Let the posturing officially begin.
The LA Galaxy have engaged the Chicago Fire in discussions for the MLS rights to Robbie Rogers and the Fire are listening. But Fire president of soccer operations Javier Leon is publicly drawing a line in terms of what Chicago would accept.
“We are going to have a conversation with them about what it would take for us to consider giving up on a player that we feel strongly would be a starter on our team,” Leon told reporters on a conference call on Tuesday.
Rogers is working on a potential return to professional soccer after initially deciding to leave the sport in February when he revealed that he is gay. The former Columbus Crew midfielder has made it clear that he only wants to play in Los Angeles, where he can be close to his family.
He reiterated that desire last week during a lunch meeting with Leon and Fire owner Andrew Hauptman, after which he tweeted that Leon and Hauptman are “genuine and amazing people.”
“We had a very productive lunch with Robbie, and at the time, we felt very strongly about the fact that he is going to come back even a better player than he was before,” Leon said. “He did express his interest in staying close to his family.”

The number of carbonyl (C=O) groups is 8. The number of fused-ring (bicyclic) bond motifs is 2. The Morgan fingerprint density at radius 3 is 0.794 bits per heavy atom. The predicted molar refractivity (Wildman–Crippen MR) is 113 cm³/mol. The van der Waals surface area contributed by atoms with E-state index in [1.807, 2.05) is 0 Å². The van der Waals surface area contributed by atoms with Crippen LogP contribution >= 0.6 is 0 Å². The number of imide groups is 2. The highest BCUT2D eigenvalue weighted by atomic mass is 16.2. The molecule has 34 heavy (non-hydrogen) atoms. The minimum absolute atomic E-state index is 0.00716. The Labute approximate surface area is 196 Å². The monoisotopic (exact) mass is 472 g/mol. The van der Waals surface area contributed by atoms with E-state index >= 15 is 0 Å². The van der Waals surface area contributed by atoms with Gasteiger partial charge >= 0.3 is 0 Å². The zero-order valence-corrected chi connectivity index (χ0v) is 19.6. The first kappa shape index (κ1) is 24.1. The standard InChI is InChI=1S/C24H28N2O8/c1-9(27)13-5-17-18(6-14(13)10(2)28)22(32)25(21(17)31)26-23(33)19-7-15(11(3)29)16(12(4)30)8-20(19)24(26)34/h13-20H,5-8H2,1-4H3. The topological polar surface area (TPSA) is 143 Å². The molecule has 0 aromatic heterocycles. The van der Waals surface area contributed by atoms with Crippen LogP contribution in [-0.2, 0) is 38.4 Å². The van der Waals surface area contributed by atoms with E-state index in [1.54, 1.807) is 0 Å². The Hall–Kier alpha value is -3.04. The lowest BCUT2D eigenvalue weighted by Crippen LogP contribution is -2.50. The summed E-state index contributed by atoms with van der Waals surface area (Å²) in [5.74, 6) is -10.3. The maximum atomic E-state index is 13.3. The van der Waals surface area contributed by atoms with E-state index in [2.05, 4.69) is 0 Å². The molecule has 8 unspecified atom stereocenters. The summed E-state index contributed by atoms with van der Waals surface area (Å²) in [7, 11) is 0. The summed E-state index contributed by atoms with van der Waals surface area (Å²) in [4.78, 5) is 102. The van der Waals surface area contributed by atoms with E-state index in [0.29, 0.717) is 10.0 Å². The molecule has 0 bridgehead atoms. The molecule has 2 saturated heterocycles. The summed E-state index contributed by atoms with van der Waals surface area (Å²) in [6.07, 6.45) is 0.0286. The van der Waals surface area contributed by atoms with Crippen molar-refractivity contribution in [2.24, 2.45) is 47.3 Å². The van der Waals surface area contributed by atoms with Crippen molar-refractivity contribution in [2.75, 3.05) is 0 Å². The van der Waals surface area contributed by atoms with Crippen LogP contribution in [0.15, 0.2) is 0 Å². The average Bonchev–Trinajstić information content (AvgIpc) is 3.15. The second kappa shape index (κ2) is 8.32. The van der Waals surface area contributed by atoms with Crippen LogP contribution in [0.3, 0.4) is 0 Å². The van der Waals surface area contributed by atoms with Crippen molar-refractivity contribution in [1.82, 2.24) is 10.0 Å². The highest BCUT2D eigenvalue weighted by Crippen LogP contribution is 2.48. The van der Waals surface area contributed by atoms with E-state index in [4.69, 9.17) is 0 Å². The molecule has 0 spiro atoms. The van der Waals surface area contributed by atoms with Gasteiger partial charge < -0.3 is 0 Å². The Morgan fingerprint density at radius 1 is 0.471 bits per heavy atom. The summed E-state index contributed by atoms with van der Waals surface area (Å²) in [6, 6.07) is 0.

How long this saga will drag out isn't clear, but Leon said the Fire acquired the rights to Rogers with the intention of bringing him in, despite speculation that his rights would simply serve as a bargaining chip.
To acquire Rogers' rights in February, the Fire traded Dominic Oduro, who came off the bench for Chicago late last season, and received Dilly Duka in return. Duka has started four games this season despite being out with an injury for much of the season, but Leon said acquiring Rogers was the main impetus to making the deal.
Leon said the Fire exhaustively researched Rogers, and they came to the conclusion that he would likely return to MLS and could be a major piece of a championship contender.
“When we traded for Robbie's rights with Columbus, we gave up a player like Dominic Oduro and we were happy to receive a young player in Dilly, who we believe has tremendous upside potential,” Leon said. “But most importantly, at the time, the motivation was to get the rights to Robbie. We have done our homework in evaluating where he was at the time.”
Despite the fact that Rogers almost certainly won't come to Chicago, Leon is intent on receiving fair value for the former US national team player in any trade.
“When we look at the transfer fees of players that are being paid for players of similar stature, they're in the millions of dollars,” Leon said. “If the Galaxy say, 'We want him,' we expect to get similar value. We'll listen to them and see what they have to say.”
Anthony Zilis covers the Chicago Fire for MLSsoccer.com.